Ray Zinn: Yeah, you’re going to have difficult times. There’s no question that every single entrepreneur that I’m aware of, or founder that I know has had tough times. And this is part and parcel to running a company. For every silver lining, there’s also a dark cloud, and vice versa. So we’re going to have hills and valleys and ups and downs as we run our business. And so where your employees need to see your confidence strongest is when things are not going well. And so that’s the time, because they say when the going gets tough, the tough get going. And so, not that you want to be tough, but you want to be confident, and that’s what a drives business to succeed is just having that unshakeable determination to move forward, even in the eyes of disaster.

These various medals in the military give, whether it be a silver star, a bronze star, congressional medal of honor, you’re performing some heroic act above and beyond the call of duty. And so when you’re running a company, as a founder or a CEO, you want to show that almost unbelievable, miraculous performance to your people that no matter how tough the going gets or what problems we run into, you always seem to be able to pull that rabbit out of the hat.

Guy Smith: So how does a leader increase or improve their confidence when things are bad, when their confidence is probably under the heaviest degree of assault?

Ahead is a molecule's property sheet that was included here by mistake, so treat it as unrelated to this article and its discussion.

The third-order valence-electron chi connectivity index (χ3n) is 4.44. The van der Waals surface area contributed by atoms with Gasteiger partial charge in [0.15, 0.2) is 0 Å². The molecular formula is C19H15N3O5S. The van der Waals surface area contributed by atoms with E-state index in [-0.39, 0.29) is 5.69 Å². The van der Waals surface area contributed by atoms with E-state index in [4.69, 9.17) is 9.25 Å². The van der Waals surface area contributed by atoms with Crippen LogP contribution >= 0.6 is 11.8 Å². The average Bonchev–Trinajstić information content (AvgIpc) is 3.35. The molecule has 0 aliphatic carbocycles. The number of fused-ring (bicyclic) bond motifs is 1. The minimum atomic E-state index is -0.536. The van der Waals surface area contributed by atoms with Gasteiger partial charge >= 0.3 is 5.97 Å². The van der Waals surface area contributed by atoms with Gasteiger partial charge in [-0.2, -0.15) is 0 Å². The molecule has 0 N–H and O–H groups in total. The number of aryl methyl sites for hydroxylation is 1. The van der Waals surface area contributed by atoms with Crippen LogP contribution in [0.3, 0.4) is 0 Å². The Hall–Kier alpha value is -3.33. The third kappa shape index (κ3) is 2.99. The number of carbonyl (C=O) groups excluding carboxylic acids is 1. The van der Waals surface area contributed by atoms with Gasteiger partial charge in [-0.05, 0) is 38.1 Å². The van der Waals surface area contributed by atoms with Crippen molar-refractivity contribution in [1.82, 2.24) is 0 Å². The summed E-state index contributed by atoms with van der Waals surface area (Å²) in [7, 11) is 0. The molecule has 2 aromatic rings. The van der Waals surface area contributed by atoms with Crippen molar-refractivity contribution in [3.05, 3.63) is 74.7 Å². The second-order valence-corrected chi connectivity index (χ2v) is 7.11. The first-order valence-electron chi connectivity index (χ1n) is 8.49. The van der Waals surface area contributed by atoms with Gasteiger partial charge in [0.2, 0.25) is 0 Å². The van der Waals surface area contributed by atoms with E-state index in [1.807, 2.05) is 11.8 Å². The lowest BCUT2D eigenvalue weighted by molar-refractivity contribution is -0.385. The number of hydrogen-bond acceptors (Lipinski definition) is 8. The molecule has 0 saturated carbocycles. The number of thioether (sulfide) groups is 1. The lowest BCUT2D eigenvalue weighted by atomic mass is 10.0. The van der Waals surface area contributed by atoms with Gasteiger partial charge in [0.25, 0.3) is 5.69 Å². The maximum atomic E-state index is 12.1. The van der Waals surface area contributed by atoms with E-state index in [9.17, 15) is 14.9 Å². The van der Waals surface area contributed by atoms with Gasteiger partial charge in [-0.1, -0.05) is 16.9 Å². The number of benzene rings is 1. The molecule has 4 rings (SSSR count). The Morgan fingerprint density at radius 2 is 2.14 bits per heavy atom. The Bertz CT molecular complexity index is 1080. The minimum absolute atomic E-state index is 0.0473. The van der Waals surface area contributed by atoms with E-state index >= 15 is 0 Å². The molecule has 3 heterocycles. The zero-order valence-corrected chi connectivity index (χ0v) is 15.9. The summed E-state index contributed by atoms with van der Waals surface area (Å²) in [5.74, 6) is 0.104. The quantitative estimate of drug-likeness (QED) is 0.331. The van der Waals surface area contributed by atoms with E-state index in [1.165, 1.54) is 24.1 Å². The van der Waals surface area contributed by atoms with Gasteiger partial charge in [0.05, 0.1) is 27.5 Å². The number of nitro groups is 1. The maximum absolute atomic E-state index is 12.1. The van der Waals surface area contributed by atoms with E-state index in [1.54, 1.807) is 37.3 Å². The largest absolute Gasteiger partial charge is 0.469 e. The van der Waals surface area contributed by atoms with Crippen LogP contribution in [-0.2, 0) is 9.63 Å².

Ray Zinn: Well, Emerson says, “That which we persist in doing becomes easier.” Not that the nature of the task gets easier, but our ability to perform it becomes better or easier. So it’s having that passion and persistence, that dogged persistence that will help you through difficult times.

Guy Smith: So stating that a little bit differently then, adversity might actually be a trigger mechanism among leaders that actually causes them to become that extra bit more diligent, that extra bit more involved, and that in turn kind of reestablishes or bulks up their confidence.

Ray Zinn: Yeah. If you remember during the 9/11 crises, when the terrorists hit the Twin Towers, the nation rallied. I mean it instead of them, the terrorists causing a problem, causing a downfall in our country, the people became even more rallied. They rally together because we started playing the National Anthem and all kinds of patriotic music, and we started flying flags on our cars and then we got … It just rallied us together.

And so out of disaster blooms a flower. And so sometimes we need a forest fire just to get the forest to rebirth, to grow. And so it takes adversity. It takes a forest fire in our company to actually allow us to blossom. And so don’t shun adversity, invite adversity. I know that sounds strange, but that’s how we grow. As they say, adversity is like manure. It stinks, but it helps us grow.